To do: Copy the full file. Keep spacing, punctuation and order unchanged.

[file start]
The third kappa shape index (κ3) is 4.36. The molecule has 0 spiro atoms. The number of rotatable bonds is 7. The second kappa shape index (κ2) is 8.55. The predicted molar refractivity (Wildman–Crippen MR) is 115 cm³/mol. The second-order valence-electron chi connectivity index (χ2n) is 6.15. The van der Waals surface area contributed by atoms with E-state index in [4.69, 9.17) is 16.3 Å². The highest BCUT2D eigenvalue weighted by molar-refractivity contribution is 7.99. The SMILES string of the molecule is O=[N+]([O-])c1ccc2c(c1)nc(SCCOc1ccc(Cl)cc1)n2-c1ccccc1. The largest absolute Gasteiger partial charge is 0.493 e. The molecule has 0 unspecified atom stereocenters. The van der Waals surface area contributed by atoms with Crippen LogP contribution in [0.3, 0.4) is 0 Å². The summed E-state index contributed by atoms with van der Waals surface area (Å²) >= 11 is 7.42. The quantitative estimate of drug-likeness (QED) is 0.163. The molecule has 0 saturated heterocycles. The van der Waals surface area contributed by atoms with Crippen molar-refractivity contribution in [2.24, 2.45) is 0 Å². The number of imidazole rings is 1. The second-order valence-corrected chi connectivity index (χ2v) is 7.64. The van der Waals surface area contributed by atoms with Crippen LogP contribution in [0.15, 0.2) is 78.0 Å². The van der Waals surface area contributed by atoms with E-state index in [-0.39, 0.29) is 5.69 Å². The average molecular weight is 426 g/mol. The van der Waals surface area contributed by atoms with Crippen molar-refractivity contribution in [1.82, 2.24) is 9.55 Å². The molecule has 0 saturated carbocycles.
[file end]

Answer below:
The third kappa shape index (κ3) is 4.36. The molecule has 0 spiro atoms. The number of rotatable bonds is 7. The second kappa shape index (κ2) is 8.55. The predicted molar refractivity (Wildman–Crippen MR) is 115 cm³/mol. The second-order valence-electron chi connectivity index (χ2n) is 6.15. The van der Waals surface area contributed by atoms with E-state index in [4.69, 9.17) is 16.3 Å². The highest BCUT2D eigenvalue weighted by molar-refractivity contribution is 7.99. The SMILES string of the molecule is O=[N+]([O-])c1ccc2c(c1)nc(SCCOc1ccc(Cl)cc1)n2-c1ccccc1. The largest absolute Gasteiger partial charge is 0.493 e. The molecule has 0 unspecified atom stereocenters. The van der Waals surface area contributed by atoms with Crippen LogP contribution in [0.3, 0.4) is 0 Å². The summed E-state index contributed by atoms with van der Waals surface area (Å²) >= 11 is 7.42. The quantitative estimate of drug-likeness (QED) is 0.163. The molecule has 0 saturated heterocycles. The van der Waals surface area contributed by atoms with Crippen molar-refractivity contribution in [2.24, 2.45) is 0 Å². The number of imidazole rings is 1. The second-order valence-corrected chi connectivity index (χ2v) is 7.64. The van der Waals surface area contributed by atoms with Crippen LogP contribution in [0.15, 0.2) is 78.0 Å². The van der Waals surface area contributed by atoms with E-state index in [-0.39, 0.29) is 5.69 Å². The average molecular weight is 426 g/mol. The van der Waals surface area contributed by atoms with Crippen molar-refractivity contribution in [1.82, 2.24) is 9.55 Å². The molecule has 0 saturated carbocycles.